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When Rose Petals Fall

by Tre Chintankwa about a year ago in grief
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“ Come on move for me” I urged my body forward.

“We can die another day, not today” I pleaded with myself. My body was beaten down, worn and torn from sleepless nights and numerous jobs. Although drained out of life, today was just like any other; thinking of her, chasing time, running wherever dollar bills flew, wherever nickels and dimes fell.

It was like a sona, the heat intensifying every passing second.

“Two big Plates, and a bowl” chef called out.

“Dose grande, y uno bol” I called back. The food hit the plates in seconds, covering the once pristine, ceramic white plate with mouth watering ingredients that had been chopped, diced and orchestrated together to form the masterpiece that laid before me.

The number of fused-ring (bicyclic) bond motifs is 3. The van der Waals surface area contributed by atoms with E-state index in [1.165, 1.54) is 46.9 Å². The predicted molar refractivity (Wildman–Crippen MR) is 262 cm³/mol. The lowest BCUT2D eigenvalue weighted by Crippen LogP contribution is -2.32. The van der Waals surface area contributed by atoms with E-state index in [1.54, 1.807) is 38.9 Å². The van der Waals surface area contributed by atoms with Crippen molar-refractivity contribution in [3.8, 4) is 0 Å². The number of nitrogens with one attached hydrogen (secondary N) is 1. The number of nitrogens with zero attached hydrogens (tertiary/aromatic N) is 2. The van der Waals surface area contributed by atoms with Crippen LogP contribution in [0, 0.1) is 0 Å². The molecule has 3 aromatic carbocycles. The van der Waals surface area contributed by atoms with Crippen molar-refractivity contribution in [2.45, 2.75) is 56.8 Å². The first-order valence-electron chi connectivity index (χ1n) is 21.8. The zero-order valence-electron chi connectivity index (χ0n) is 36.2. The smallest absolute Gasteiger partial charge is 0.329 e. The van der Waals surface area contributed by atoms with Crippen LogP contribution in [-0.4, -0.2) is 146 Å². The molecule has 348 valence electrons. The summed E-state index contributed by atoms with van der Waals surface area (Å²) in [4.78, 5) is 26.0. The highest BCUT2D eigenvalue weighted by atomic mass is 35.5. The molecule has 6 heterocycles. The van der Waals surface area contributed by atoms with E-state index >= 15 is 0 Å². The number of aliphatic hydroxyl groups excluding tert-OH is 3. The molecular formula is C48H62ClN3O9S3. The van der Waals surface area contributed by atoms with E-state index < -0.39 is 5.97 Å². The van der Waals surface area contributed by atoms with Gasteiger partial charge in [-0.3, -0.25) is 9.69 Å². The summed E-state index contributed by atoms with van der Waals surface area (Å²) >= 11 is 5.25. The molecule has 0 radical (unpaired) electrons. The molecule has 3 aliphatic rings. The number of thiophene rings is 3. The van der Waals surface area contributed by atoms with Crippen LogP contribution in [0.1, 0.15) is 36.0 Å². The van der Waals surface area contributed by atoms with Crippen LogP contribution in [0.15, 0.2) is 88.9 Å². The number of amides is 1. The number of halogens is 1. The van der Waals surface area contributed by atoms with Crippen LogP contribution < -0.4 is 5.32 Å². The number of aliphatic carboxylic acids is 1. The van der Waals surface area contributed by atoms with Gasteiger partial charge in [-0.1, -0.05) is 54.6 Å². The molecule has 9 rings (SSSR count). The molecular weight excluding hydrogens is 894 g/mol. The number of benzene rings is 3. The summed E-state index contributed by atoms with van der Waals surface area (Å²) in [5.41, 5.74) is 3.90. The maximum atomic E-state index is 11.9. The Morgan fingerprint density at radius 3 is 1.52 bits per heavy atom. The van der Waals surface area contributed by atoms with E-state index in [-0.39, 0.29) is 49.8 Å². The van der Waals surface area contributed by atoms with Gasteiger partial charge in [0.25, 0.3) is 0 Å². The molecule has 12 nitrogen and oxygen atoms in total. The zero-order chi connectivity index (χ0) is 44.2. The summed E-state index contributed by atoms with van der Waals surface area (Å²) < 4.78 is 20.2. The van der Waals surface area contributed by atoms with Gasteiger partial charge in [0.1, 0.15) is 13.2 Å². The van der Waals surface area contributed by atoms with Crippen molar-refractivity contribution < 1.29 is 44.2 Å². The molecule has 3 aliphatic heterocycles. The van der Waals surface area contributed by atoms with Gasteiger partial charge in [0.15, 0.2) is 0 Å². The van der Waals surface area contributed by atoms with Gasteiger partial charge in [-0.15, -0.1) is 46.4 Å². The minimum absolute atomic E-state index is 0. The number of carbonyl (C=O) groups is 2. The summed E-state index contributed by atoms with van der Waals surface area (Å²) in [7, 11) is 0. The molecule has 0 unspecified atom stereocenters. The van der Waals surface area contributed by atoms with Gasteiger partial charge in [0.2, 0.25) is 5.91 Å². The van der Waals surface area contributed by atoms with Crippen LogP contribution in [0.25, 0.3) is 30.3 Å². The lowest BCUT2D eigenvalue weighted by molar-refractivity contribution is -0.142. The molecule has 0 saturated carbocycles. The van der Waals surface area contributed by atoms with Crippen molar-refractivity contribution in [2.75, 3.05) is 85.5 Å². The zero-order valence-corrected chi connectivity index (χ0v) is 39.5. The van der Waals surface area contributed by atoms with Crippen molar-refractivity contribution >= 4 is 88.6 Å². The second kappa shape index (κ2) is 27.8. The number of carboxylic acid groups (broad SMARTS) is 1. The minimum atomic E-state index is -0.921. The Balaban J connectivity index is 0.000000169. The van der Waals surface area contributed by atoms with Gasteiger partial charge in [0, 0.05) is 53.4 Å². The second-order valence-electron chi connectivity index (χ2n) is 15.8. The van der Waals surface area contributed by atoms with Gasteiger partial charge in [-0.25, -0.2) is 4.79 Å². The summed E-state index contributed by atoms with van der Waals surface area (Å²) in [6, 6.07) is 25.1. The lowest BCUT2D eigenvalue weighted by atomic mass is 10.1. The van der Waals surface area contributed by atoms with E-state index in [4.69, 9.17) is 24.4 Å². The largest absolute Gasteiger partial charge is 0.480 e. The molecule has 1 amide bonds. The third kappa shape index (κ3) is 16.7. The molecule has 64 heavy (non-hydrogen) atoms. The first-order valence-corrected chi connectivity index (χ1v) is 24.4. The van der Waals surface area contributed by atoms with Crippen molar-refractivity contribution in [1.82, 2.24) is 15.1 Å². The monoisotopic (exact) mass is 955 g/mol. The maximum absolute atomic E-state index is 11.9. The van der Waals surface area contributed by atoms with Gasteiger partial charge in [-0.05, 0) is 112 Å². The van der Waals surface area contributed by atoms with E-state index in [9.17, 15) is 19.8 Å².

This was my daily routine. At the strike of eight I was a prep cook and dishwasher till five, then at six I was filling ice, turning tables as a busboy and that lasted until two thirty in the morning. From then until three thirty I would take the bus to the hospital, and that’s where I would see her, my mother. She had been sick for a couple of years now, she had gotten worse ever since my father passed, now all she had was me. But despite the constant stress of hospital bills and money, Fridays were my special nights, nights when I got to see him, the black and white prince.